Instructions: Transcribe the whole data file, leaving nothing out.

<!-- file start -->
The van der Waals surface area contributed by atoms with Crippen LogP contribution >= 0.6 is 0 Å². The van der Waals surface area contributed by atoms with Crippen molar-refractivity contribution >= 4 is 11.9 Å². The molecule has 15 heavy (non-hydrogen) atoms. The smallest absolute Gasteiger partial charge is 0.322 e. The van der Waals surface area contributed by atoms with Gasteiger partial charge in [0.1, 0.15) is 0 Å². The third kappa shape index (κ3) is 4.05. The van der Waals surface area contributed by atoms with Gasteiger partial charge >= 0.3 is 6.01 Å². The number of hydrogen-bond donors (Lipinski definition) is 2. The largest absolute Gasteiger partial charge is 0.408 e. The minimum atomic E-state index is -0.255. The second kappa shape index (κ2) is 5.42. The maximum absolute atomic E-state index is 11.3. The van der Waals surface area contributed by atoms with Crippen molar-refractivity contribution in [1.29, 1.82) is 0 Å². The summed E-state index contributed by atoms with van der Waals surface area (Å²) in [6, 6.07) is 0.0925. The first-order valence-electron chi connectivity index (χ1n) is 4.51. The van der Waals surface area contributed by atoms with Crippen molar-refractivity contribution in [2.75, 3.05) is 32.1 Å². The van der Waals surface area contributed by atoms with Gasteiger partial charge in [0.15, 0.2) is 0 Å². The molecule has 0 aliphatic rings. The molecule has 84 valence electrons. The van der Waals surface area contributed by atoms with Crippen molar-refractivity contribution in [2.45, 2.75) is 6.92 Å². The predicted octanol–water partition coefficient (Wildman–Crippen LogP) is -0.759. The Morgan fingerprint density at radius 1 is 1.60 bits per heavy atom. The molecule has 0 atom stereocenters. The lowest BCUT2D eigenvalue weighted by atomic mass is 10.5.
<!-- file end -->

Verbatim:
The van der Waals surface area contributed by atoms with Crippen LogP contribution >= 0.6 is 0 Å². The van der Waals surface area contributed by atoms with Crippen molar-refractivity contribution >= 4 is 11.9 Å². The molecule has 15 heavy (non-hydrogen) atoms. The smallest absolute Gasteiger partial charge is 0.322 e. The van der Waals surface area contributed by atoms with Gasteiger partial charge in [0.1, 0.15) is 0 Å². The third kappa shape index (κ3) is 4.05. The van der Waals surface area contributed by atoms with Gasteiger partial charge >= 0.3 is 6.01 Å². The number of hydrogen-bond donors (Lipinski definition) is 2. The largest absolute Gasteiger partial charge is 0.408 e. The minimum atomic E-state index is -0.255. The second kappa shape index (κ2) is 5.42. The maximum absolute atomic E-state index is 11.3. The van der Waals surface area contributed by atoms with Crippen molar-refractivity contribution in [1.29, 1.82) is 0 Å². The summed E-state index contributed by atoms with van der Waals surface area (Å²) in [6, 6.07) is 0.0925. The first-order valence-electron chi connectivity index (χ1n) is 4.51. The van der Waals surface area contributed by atoms with Crippen molar-refractivity contribution in [2.75, 3.05) is 32.1 Å². The van der Waals surface area contributed by atoms with Gasteiger partial charge in [0.15, 0.2) is 0 Å². The molecule has 0 aliphatic rings. The molecule has 84 valence electrons. The van der Waals surface area contributed by atoms with Crippen molar-refractivity contribution in [2.45, 2.75) is 6.92 Å². The predicted octanol–water partition coefficient (Wildman–Crippen LogP) is -0.759. The Morgan fingerprint density at radius 1 is 1.60 bits per heavy atom. The molecule has 0 atom stereocenters. The lowest BCUT2D eigenvalue weighted by atomic mass is 10.5.